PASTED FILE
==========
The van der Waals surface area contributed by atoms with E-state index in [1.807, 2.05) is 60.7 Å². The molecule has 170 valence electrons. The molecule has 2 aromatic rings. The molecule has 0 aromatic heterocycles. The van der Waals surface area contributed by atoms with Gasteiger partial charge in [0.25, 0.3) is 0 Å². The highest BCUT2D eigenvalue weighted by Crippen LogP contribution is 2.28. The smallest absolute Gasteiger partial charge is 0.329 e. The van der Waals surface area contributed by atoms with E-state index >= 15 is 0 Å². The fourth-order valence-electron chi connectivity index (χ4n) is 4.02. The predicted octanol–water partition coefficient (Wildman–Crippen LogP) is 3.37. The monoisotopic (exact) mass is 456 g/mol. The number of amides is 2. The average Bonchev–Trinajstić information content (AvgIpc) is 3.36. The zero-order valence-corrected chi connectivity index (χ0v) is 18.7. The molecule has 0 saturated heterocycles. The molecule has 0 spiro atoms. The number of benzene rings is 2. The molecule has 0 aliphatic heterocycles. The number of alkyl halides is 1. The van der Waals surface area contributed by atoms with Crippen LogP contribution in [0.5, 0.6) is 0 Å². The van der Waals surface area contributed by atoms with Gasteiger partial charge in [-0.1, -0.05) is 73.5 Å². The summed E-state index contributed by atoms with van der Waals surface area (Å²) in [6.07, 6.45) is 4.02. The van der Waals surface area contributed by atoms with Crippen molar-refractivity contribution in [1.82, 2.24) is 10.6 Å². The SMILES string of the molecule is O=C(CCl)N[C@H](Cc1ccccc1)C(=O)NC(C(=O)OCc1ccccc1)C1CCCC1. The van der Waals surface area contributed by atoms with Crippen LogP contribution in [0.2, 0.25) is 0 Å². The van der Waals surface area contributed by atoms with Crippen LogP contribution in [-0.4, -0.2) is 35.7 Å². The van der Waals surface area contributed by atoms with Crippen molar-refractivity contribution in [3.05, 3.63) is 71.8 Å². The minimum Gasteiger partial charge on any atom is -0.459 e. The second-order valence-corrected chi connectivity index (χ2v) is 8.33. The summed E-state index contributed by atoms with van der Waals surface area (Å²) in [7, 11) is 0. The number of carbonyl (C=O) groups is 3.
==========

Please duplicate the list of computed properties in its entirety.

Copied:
The van der Waals surface area contributed by atoms with E-state index in [1.807, 2.05) is 60.7 Å². The molecule has 170 valence electrons. The molecule has 2 aromatic rings. The molecule has 0 aromatic heterocycles. The van der Waals surface area contributed by atoms with Gasteiger partial charge in [0.25, 0.3) is 0 Å². The highest BCUT2D eigenvalue weighted by Crippen LogP contribution is 2.28. The smallest absolute Gasteiger partial charge is 0.329 e. The van der Waals surface area contributed by atoms with E-state index >= 15 is 0 Å². The fourth-order valence-electron chi connectivity index (χ4n) is 4.02. The predicted octanol–water partition coefficient (Wildman–Crippen LogP) is 3.37. The monoisotopic (exact) mass is 456 g/mol. The number of amides is 2. The average Bonchev–Trinajstić information content (AvgIpc) is 3.36. The zero-order valence-corrected chi connectivity index (χ0v) is 18.7. The molecule has 0 saturated heterocycles. The molecule has 0 spiro atoms. The number of benzene rings is 2. The molecule has 0 aliphatic heterocycles. The number of alkyl halides is 1. The van der Waals surface area contributed by atoms with Crippen LogP contribution in [0.5, 0.6) is 0 Å². The van der Waals surface area contributed by atoms with Gasteiger partial charge in [-0.1, -0.05) is 73.5 Å². The summed E-state index contributed by atoms with van der Waals surface area (Å²) in [6.07, 6.45) is 4.02. The van der Waals surface area contributed by atoms with Crippen molar-refractivity contribution in [1.82, 2.24) is 10.6 Å². The SMILES string of the molecule is O=C(CCl)N[C@H](Cc1ccccc1)C(=O)NC(C(=O)OCc1ccccc1)C1CCCC1. The van der Waals surface area contributed by atoms with Crippen LogP contribution in [0.2, 0.25) is 0 Å². The van der Waals surface area contributed by atoms with Crippen LogP contribution in [-0.4, -0.2) is 35.7 Å². The van der Waals surface area contributed by atoms with Crippen molar-refractivity contribution in [3.05, 3.63) is 71.8 Å². The minimum Gasteiger partial charge on any atom is -0.459 e. The second-order valence-corrected chi connectivity index (χ2v) is 8.33. The summed E-state index contributed by atoms with van der Waals surface area (Å²) in [7, 11) is 0. The number of carbonyl (C=O) groups is 3.